Not too shabby for a year’s worth of life. As I start to think ahead to 2013 I have a few goals in mind:

1. Travel more. There is so much to see.
2. Write more. Yes I write for a living, but there are so many more stories to tell.
3. Stay away from the library. I have so many books in my own personal library I need to read!
4. Baby. It’s still on the list!
5. Love more. Spend more time with the people who are important to me.
6. Serve more.

What’s on your list? How was 2012 for you?


What I’m Reading Wednesday


My sister-in-law gave me the book, “The Language of Flowers” by Vanessa Diffenbaugh for my birthday last year. When reading the book sleeve I instantly thought of Edith Wharton’s “The Age of Innocence,” because of how flowers were used to communicate during the Victorian era.

The Language of Flowers is a powerful read about family (whether blood related or not) and love. It tells the story of Victoria, an 18-year-old who grew up in the foster care system and was never adopted. She eventually aged out only to have no where to go and lived in a city park. The story weaves back and forth between present day of her finding work in a floral shop and when she was a child, living with a foster parent she desperately wanted to adopt her.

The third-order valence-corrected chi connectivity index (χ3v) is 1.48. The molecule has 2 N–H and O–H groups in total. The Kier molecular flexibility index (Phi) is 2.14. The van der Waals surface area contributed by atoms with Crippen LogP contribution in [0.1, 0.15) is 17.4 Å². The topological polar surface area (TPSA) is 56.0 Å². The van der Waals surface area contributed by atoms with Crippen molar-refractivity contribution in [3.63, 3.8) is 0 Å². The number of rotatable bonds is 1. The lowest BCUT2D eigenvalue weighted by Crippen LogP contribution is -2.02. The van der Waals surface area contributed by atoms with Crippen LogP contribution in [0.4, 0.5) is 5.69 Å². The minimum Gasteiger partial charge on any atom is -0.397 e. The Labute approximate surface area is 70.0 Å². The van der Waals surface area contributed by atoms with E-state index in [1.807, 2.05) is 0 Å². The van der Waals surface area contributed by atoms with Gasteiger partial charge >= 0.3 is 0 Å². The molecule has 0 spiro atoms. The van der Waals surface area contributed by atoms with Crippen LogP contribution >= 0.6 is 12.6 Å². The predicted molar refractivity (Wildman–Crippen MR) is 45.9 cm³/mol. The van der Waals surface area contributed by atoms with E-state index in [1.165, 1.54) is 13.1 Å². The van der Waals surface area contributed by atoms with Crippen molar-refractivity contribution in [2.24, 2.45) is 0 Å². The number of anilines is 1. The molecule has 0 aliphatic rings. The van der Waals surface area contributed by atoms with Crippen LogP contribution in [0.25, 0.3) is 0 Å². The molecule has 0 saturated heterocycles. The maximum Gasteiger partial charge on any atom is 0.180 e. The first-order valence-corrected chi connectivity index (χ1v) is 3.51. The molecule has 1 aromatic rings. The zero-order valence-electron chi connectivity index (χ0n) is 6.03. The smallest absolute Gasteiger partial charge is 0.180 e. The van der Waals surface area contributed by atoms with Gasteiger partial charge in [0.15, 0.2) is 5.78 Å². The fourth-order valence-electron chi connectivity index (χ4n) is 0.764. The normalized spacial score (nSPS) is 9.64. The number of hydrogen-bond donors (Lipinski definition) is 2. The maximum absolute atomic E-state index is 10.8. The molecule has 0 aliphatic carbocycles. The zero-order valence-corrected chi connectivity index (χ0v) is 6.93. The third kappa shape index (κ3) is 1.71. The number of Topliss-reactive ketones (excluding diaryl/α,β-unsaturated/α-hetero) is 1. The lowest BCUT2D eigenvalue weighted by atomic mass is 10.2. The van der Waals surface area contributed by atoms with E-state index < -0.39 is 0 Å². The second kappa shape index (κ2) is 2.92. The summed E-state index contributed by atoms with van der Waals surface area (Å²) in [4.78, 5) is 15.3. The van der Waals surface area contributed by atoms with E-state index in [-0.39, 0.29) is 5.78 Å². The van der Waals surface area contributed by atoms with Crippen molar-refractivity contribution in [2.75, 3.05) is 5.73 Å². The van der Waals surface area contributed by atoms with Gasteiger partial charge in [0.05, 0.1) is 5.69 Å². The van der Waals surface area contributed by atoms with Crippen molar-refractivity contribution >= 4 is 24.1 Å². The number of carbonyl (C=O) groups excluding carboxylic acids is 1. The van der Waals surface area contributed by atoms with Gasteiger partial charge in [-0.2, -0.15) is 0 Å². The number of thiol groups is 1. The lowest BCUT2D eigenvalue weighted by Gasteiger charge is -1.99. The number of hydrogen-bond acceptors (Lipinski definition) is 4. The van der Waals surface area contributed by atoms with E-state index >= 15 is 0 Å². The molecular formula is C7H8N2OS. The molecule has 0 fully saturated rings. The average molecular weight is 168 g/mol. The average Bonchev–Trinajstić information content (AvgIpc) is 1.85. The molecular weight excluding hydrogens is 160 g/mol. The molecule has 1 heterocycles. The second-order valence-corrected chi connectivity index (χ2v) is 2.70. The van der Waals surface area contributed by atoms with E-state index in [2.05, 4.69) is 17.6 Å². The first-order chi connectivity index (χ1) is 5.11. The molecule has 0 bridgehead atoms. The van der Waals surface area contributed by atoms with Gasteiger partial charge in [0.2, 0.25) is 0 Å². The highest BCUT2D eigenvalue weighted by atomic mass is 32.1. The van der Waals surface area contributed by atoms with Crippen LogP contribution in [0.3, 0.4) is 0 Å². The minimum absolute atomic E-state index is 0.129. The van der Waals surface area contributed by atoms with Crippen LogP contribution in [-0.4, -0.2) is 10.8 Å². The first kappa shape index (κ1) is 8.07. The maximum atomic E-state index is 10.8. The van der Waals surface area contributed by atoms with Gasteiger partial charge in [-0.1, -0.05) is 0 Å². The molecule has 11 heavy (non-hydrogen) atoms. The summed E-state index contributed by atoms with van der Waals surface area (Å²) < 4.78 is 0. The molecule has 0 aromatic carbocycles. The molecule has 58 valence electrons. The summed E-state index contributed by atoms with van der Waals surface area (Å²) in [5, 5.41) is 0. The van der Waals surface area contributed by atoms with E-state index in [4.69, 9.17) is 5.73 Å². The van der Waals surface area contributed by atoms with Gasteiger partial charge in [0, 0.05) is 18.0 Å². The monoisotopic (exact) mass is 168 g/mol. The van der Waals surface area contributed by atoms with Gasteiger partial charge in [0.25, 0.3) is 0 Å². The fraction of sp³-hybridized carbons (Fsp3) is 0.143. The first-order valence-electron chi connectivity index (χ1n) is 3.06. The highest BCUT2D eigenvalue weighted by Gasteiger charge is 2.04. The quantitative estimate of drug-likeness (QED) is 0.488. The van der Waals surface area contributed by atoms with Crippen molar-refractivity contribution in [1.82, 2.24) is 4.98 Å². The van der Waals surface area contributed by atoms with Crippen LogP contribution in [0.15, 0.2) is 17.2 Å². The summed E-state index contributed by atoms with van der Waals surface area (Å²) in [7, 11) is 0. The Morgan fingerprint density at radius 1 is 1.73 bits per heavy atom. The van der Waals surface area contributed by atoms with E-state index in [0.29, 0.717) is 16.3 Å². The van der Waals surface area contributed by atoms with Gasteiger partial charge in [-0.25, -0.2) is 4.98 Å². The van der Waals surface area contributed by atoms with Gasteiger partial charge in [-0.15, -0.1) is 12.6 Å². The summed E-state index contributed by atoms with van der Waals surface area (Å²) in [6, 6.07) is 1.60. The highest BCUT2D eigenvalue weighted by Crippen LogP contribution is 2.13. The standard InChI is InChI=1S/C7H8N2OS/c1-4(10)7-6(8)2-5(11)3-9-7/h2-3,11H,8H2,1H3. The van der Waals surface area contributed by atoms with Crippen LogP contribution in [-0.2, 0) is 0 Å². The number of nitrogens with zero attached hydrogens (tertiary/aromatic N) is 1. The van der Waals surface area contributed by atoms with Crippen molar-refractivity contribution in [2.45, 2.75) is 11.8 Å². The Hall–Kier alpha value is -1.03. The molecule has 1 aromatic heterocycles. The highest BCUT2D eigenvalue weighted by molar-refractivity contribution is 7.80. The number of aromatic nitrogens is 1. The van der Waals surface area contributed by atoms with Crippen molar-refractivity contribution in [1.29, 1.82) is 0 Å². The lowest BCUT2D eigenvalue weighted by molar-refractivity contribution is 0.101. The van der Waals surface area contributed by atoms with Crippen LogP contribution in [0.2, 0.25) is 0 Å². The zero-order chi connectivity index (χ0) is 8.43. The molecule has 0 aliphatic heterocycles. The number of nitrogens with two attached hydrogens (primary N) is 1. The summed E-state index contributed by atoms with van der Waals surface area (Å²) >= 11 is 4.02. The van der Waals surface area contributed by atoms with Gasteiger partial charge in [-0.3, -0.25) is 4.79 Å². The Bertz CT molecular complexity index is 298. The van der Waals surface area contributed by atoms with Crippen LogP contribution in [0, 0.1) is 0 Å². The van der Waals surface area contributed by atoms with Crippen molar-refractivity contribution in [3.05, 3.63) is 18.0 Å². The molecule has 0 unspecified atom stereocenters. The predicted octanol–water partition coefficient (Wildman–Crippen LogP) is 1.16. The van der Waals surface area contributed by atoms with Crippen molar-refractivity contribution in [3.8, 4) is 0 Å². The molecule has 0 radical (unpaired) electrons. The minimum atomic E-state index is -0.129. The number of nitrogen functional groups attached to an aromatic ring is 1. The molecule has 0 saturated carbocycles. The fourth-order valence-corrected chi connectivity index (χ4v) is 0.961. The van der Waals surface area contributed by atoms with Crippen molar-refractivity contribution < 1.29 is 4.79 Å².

Throughout the story I was on edge just waiting for something tragic to happen. There are definitely more downs than ups, but it definitely gives an intimate look from the perspective of a foster child. Victoria deems herself unworthy and unforgivably flawed, and it just breaks your heart that she can’t snap out of her own self-loathing.

Here is an excerpt from page 195. Victoria is speaking about her boyfriend whom she knew as a child and was reunited with as an adult:

“If I had known how I would have joined Grant in prayer. I would have prayed for him, for his goodness, his loyalty, and his improbable love. I would have prayed for him to give up, to let go, and to start over. I might have even prayed for forgiveness. But I don’t know how to pray.”

The author has three children including a former foster child. She launched the Camellia Network to support youth making the transition from foster care to independence.

At the end of the book is a Q and A interview with the author. One of the questions asked what her inspiration was for the novel. Her response:

“With Victoria, I wanted to create a character that people could connect with on an emotional level — at her best and at her worst — which I hoped would give readers a deeper understanding of the challenges of growing up in foster care.”